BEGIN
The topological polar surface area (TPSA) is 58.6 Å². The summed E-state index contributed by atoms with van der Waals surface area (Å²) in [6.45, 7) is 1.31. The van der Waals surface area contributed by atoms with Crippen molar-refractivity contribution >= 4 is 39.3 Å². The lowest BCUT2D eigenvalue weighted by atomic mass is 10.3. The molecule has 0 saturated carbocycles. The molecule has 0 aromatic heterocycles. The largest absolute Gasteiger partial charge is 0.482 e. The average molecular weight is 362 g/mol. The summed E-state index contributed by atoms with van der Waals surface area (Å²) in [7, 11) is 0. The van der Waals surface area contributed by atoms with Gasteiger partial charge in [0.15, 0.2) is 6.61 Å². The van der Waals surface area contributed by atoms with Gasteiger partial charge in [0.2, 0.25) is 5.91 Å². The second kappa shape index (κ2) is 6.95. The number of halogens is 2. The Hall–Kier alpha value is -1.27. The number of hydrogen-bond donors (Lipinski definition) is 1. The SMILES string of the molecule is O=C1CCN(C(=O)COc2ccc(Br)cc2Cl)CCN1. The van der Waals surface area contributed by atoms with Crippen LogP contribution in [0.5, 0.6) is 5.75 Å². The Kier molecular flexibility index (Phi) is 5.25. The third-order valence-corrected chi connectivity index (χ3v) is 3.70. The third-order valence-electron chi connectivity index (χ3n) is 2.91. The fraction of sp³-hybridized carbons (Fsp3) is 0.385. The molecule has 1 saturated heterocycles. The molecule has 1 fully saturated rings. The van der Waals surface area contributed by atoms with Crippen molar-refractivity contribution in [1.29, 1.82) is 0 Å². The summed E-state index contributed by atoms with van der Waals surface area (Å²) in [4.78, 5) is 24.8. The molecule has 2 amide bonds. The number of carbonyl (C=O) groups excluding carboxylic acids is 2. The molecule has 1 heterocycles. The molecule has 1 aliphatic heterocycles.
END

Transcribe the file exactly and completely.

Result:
The topological polar surface area (TPSA) is 58.6 Å². The summed E-state index contributed by atoms with van der Waals surface area (Å²) in [6.45, 7) is 1.31. The van der Waals surface area contributed by atoms with Crippen molar-refractivity contribution >= 4 is 39.3 Å². The lowest BCUT2D eigenvalue weighted by atomic mass is 10.3. The molecule has 0 saturated carbocycles. The molecule has 0 aromatic heterocycles. The largest absolute Gasteiger partial charge is 0.482 e. The average molecular weight is 362 g/mol. The summed E-state index contributed by atoms with van der Waals surface area (Å²) in [7, 11) is 0. The van der Waals surface area contributed by atoms with Gasteiger partial charge in [0.15, 0.2) is 6.61 Å². The van der Waals surface area contributed by atoms with Gasteiger partial charge in [0.2, 0.25) is 5.91 Å². The second kappa shape index (κ2) is 6.95. The number of halogens is 2. The Hall–Kier alpha value is -1.27. The number of hydrogen-bond donors (Lipinski definition) is 1. The SMILES string of the molecule is O=C1CCN(C(=O)COc2ccc(Br)cc2Cl)CCN1. The van der Waals surface area contributed by atoms with Crippen LogP contribution in [0.5, 0.6) is 5.75 Å². The Kier molecular flexibility index (Phi) is 5.25. The third-order valence-corrected chi connectivity index (χ3v) is 3.70. The third-order valence-electron chi connectivity index (χ3n) is 2.91. The fraction of sp³-hybridized carbons (Fsp3) is 0.385. The molecule has 1 saturated heterocycles. The molecule has 1 fully saturated rings. The van der Waals surface area contributed by atoms with Crippen molar-refractivity contribution in [1.29, 1.82) is 0 Å². The summed E-state index contributed by atoms with van der Waals surface area (Å²) in [4.78, 5) is 24.8. The molecule has 2 amide bonds. The number of carbonyl (C=O) groups excluding carboxylic acids is 2. The molecule has 1 heterocycles. The molecule has 1 aliphatic heterocycles.